The first self-administered, targeted B-cell treatment for relapsing multiple sclerosis (MS) received FDA approval on Thursday, Novartis announced.

Ofatumumab (Kesimpta), an antibody targeting CD20-positive B cells, is approved for adult patients with clinically isolated syndrome, relapsing-remitting disease, and active secondary progressive disease, the company said.

“This approval is wonderful news for patients with relapsing multiple sclerosis,” Stephen Hauser, MD, of the University of California San Francisco, who led ofatumumab clinical trials, said in a statement from the drugmaker. “Through its favorable safety profile and well-tolerated monthly injection regimen, patients can self-administer the treatment at home, avoiding visits to the infusion center.”

Like ocrelizumab (Ocrevus), which was approved in 2017 for relapsing and primary progressive MS, and rituximab (Rituxan), which is used off-label in MS, ofatumumab binds to CD20 molecules, resulting in B-cell depletion. In 2009, ofatumumab was approved to treat chronic lymphocytic leukemia under the brand name Arzerra.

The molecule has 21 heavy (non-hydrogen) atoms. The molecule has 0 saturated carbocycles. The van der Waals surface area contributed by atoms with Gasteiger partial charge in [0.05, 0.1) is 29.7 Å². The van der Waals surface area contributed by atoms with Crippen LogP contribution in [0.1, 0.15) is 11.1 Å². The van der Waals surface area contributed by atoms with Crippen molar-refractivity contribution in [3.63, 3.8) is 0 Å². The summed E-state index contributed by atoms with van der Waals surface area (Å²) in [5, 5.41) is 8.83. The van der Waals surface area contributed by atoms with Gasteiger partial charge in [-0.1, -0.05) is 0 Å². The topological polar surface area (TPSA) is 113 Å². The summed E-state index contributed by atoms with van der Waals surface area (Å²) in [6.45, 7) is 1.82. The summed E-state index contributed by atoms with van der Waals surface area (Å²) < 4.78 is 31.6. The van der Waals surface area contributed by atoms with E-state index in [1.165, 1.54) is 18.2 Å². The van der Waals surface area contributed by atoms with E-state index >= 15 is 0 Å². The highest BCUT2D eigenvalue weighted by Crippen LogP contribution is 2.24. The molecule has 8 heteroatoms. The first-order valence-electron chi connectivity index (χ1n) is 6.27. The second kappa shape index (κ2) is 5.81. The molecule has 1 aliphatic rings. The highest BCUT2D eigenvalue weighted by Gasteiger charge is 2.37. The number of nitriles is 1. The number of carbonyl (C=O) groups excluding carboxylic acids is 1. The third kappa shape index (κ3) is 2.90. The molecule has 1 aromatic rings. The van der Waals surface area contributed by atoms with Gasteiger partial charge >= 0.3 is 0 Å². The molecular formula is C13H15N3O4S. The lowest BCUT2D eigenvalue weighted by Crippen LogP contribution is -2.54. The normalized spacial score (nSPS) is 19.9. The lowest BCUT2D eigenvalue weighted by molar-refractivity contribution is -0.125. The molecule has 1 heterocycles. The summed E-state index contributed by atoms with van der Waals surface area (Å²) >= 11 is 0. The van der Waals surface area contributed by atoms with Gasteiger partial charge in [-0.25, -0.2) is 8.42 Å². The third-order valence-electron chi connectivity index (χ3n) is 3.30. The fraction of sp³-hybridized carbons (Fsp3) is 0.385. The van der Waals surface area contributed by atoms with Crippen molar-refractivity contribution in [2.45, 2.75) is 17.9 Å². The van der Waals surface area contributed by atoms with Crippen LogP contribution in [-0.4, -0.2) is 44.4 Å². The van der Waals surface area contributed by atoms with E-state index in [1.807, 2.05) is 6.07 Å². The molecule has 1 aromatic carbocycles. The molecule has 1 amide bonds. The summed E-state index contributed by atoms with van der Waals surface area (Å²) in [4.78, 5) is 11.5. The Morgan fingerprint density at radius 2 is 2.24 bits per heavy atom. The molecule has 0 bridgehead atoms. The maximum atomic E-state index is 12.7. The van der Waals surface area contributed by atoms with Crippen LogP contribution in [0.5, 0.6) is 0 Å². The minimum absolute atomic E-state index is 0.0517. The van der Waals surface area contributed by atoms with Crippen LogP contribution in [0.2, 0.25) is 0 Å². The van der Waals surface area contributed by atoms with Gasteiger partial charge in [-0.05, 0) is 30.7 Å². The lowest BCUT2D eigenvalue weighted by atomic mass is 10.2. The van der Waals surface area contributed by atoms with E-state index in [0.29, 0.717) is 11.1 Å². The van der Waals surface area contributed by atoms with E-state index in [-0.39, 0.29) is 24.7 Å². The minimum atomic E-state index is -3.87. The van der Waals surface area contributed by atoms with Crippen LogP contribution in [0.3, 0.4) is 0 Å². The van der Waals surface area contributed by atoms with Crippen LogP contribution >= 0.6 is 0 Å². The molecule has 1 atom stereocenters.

Ofatumumab’s approval in MS was based on results of two phase III trials, ASCLEPIOS I and ASCLEPIOS II. In these studies, 20-mg monthly subcutaneous injections of ofatumumab bested daily 14-mg teriflunomide (Aubagio) oral tablets in reducing annualized relapse rates (ARR), 3-month confirmed disability progression, and the number of gadolinium-enhancing T1 and new or enlarging T2 lesions in relapsing MS.

To read this article in its entirety click the link: Kesimpta